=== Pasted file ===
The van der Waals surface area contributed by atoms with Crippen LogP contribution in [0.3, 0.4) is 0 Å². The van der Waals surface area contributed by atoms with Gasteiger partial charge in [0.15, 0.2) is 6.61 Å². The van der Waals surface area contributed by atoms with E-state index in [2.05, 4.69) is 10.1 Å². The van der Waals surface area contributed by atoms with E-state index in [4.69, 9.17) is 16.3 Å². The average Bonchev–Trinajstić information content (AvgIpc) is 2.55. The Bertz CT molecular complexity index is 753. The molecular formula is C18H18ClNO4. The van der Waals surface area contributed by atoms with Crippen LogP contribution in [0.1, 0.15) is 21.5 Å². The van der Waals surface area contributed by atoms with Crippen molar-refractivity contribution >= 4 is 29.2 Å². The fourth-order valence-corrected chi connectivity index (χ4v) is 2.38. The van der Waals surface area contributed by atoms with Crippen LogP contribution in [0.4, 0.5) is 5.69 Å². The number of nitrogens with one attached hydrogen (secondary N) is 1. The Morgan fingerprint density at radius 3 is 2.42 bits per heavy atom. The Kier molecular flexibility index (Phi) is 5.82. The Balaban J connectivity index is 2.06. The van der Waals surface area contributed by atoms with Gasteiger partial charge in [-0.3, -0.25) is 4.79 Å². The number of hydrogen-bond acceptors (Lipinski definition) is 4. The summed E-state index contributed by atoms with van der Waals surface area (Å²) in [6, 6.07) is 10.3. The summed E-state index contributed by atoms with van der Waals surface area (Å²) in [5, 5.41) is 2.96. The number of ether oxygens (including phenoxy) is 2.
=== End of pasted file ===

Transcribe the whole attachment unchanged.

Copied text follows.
The van der Waals surface area contributed by atoms with Crippen LogP contribution in [0.3, 0.4) is 0 Å². The van der Waals surface area contributed by atoms with Gasteiger partial charge in [0.15, 0.2) is 6.61 Å². The van der Waals surface area contributed by atoms with E-state index in [2.05, 4.69) is 10.1 Å². The van der Waals surface area contributed by atoms with E-state index in [4.69, 9.17) is 16.3 Å². The average Bonchev–Trinajstić information content (AvgIpc) is 2.55. The Bertz CT molecular complexity index is 753. The molecular formula is C18H18ClNO4. The van der Waals surface area contributed by atoms with Crippen LogP contribution in [0.1, 0.15) is 21.5 Å². The van der Waals surface area contributed by atoms with Crippen molar-refractivity contribution >= 4 is 29.2 Å². The fourth-order valence-corrected chi connectivity index (χ4v) is 2.38. The van der Waals surface area contributed by atoms with Crippen LogP contribution in [0.4, 0.5) is 5.69 Å². The number of nitrogens with one attached hydrogen (secondary N) is 1. The Morgan fingerprint density at radius 3 is 2.42 bits per heavy atom. The Kier molecular flexibility index (Phi) is 5.82. The Balaban J connectivity index is 2.06. The van der Waals surface area contributed by atoms with Gasteiger partial charge in [-0.3, -0.25) is 4.79 Å². The number of hydrogen-bond acceptors (Lipinski definition) is 4. The summed E-state index contributed by atoms with van der Waals surface area (Å²) in [6, 6.07) is 10.3. The summed E-state index contributed by atoms with van der Waals surface area (Å²) in [5, 5.41) is 2.96. The number of ether oxygens (including phenoxy) is 2.